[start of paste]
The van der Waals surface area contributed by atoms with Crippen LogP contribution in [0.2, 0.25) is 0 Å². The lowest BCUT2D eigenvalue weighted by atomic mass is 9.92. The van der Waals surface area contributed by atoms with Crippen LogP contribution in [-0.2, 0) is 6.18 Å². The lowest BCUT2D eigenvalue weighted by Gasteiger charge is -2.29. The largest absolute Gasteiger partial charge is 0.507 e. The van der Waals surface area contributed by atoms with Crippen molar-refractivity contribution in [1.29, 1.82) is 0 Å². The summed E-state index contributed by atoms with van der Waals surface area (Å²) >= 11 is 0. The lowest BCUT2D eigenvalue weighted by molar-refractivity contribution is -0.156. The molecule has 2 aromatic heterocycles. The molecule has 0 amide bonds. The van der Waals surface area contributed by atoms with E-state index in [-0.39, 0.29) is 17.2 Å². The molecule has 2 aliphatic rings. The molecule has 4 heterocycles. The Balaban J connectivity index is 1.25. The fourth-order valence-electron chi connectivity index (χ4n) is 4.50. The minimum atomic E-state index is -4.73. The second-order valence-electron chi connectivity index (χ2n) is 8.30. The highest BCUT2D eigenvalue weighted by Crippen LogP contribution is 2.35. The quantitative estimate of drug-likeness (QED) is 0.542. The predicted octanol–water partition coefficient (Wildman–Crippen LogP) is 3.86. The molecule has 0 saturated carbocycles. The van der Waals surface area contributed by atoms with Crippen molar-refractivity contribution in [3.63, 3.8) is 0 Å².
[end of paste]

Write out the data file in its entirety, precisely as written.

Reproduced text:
The van der Waals surface area contributed by atoms with Crippen LogP contribution in [0.2, 0.25) is 0 Å². The lowest BCUT2D eigenvalue weighted by atomic mass is 9.92. The van der Waals surface area contributed by atoms with Crippen LogP contribution in [-0.2, 0) is 6.18 Å². The lowest BCUT2D eigenvalue weighted by Gasteiger charge is -2.29. The largest absolute Gasteiger partial charge is 0.507 e. The van der Waals surface area contributed by atoms with Crippen molar-refractivity contribution in [1.29, 1.82) is 0 Å². The summed E-state index contributed by atoms with van der Waals surface area (Å²) >= 11 is 0. The lowest BCUT2D eigenvalue weighted by molar-refractivity contribution is -0.156. The molecule has 2 aromatic heterocycles. The molecule has 0 amide bonds. The van der Waals surface area contributed by atoms with E-state index in [-0.39, 0.29) is 17.2 Å². The molecule has 2 aliphatic rings. The molecule has 4 heterocycles. The Balaban J connectivity index is 1.25. The fourth-order valence-electron chi connectivity index (χ4n) is 4.50. The minimum atomic E-state index is -4.73. The second-order valence-electron chi connectivity index (χ2n) is 8.30. The highest BCUT2D eigenvalue weighted by Crippen LogP contribution is 2.35. The quantitative estimate of drug-likeness (QED) is 0.542. The predicted octanol–water partition coefficient (Wildman–Crippen LogP) is 3.86. The molecule has 0 saturated carbocycles. The van der Waals surface area contributed by atoms with Crippen molar-refractivity contribution in [3.63, 3.8) is 0 Å².